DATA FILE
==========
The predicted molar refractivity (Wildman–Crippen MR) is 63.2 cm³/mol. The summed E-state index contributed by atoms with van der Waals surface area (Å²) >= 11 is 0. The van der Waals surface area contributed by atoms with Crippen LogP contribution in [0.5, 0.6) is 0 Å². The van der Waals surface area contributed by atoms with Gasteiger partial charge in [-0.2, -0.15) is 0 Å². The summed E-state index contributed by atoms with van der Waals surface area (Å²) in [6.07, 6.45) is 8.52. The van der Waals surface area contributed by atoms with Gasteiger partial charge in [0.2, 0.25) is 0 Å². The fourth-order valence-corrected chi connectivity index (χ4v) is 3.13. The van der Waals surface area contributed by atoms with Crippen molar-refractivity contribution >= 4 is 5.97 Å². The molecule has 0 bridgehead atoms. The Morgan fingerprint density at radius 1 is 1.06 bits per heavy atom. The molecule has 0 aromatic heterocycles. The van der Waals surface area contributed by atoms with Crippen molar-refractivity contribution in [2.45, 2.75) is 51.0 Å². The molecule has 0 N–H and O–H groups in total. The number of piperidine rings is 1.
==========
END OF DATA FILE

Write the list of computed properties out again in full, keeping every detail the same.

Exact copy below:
The predicted molar refractivity (Wildman–Crippen MR) is 63.2 cm³/mol. The summed E-state index contributed by atoms with van der Waals surface area (Å²) >= 11 is 0. The van der Waals surface area contributed by atoms with Crippen LogP contribution in [0.5, 0.6) is 0 Å². The van der Waals surface area contributed by atoms with Gasteiger partial charge in [-0.2, -0.15) is 0 Å². The summed E-state index contributed by atoms with van der Waals surface area (Å²) in [6.07, 6.45) is 8.52. The van der Waals surface area contributed by atoms with Gasteiger partial charge in [0.2, 0.25) is 0 Å². The fourth-order valence-corrected chi connectivity index (χ4v) is 3.13. The van der Waals surface area contributed by atoms with Crippen molar-refractivity contribution >= 4 is 5.97 Å². The molecule has 0 bridgehead atoms. The Morgan fingerprint density at radius 1 is 1.06 bits per heavy atom. The molecule has 0 aromatic heterocycles. The van der Waals surface area contributed by atoms with Crippen molar-refractivity contribution in [2.45, 2.75) is 51.0 Å². The molecule has 0 N–H and O–H groups in total. The number of piperidine rings is 1.